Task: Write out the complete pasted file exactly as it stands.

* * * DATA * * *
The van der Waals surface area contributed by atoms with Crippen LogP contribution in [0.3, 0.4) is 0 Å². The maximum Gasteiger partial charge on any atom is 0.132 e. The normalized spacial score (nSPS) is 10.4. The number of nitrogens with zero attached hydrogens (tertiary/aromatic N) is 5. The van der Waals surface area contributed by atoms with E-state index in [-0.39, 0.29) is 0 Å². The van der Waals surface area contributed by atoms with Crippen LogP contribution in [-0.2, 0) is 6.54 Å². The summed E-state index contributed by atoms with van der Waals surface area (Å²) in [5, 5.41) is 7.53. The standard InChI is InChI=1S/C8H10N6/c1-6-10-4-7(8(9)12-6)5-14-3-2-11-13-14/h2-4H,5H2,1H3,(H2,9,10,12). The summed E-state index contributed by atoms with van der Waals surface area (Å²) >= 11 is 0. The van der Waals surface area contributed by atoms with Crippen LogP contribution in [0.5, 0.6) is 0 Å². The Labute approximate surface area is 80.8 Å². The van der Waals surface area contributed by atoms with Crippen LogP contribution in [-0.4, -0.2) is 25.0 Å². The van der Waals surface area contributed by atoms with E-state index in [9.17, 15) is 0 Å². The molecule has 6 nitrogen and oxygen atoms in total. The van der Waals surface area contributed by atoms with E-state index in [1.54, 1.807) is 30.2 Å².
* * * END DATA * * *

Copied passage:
The van der Waals surface area contributed by atoms with Crippen LogP contribution in [0.3, 0.4) is 0 Å². The maximum Gasteiger partial charge on any atom is 0.132 e. The normalized spacial score (nSPS) is 10.4. The number of nitrogens with zero attached hydrogens (tertiary/aromatic N) is 5. The van der Waals surface area contributed by atoms with E-state index in [-0.39, 0.29) is 0 Å². The van der Waals surface area contributed by atoms with Crippen LogP contribution in [-0.2, 0) is 6.54 Å². The summed E-state index contributed by atoms with van der Waals surface area (Å²) in [5, 5.41) is 7.53. The standard InChI is InChI=1S/C8H10N6/c1-6-10-4-7(8(9)12-6)5-14-3-2-11-13-14/h2-4H,5H2,1H3,(H2,9,10,12). The summed E-state index contributed by atoms with van der Waals surface area (Å²) >= 11 is 0. The van der Waals surface area contributed by atoms with Crippen LogP contribution in [0.5, 0.6) is 0 Å². The Labute approximate surface area is 80.8 Å². The van der Waals surface area contributed by atoms with Crippen LogP contribution in [-0.4, -0.2) is 25.0 Å². The van der Waals surface area contributed by atoms with E-state index in [9.17, 15) is 0 Å². The molecule has 6 nitrogen and oxygen atoms in total. The van der Waals surface area contributed by atoms with E-state index in [1.54, 1.807) is 30.2 Å².